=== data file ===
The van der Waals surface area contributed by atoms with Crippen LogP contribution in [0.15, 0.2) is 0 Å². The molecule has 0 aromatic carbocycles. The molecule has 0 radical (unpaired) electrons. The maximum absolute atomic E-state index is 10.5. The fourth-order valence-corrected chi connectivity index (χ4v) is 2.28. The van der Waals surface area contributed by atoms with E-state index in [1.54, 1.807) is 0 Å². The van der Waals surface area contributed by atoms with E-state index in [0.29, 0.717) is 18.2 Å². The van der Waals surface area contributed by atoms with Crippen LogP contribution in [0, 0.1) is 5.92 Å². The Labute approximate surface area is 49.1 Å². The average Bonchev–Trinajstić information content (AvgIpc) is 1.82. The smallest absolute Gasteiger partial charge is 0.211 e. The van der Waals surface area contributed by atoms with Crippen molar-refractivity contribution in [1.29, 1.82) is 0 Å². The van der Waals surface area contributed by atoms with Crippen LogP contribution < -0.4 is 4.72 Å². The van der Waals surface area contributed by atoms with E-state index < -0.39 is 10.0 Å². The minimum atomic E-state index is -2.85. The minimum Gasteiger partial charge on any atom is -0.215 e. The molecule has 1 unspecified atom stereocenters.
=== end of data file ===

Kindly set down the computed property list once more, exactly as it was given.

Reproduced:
The van der Waals surface area contributed by atoms with Crippen LogP contribution in [0.15, 0.2) is 0 Å². The molecule has 0 aromatic carbocycles. The molecule has 0 radical (unpaired) electrons. The maximum absolute atomic E-state index is 10.5. The fourth-order valence-corrected chi connectivity index (χ4v) is 2.28. The van der Waals surface area contributed by atoms with E-state index in [1.54, 1.807) is 0 Å². The van der Waals surface area contributed by atoms with E-state index in [0.29, 0.717) is 18.2 Å². The van der Waals surface area contributed by atoms with Crippen LogP contribution in [0, 0.1) is 5.92 Å². The Labute approximate surface area is 49.1 Å². The average Bonchev–Trinajstić information content (AvgIpc) is 1.82. The smallest absolute Gasteiger partial charge is 0.211 e. The van der Waals surface area contributed by atoms with Crippen molar-refractivity contribution in [1.29, 1.82) is 0 Å². The van der Waals surface area contributed by atoms with Crippen LogP contribution < -0.4 is 4.72 Å². The van der Waals surface area contributed by atoms with E-state index < -0.39 is 10.0 Å². The minimum atomic E-state index is -2.85. The minimum Gasteiger partial charge on any atom is -0.215 e. The molecule has 1 unspecified atom stereocenters.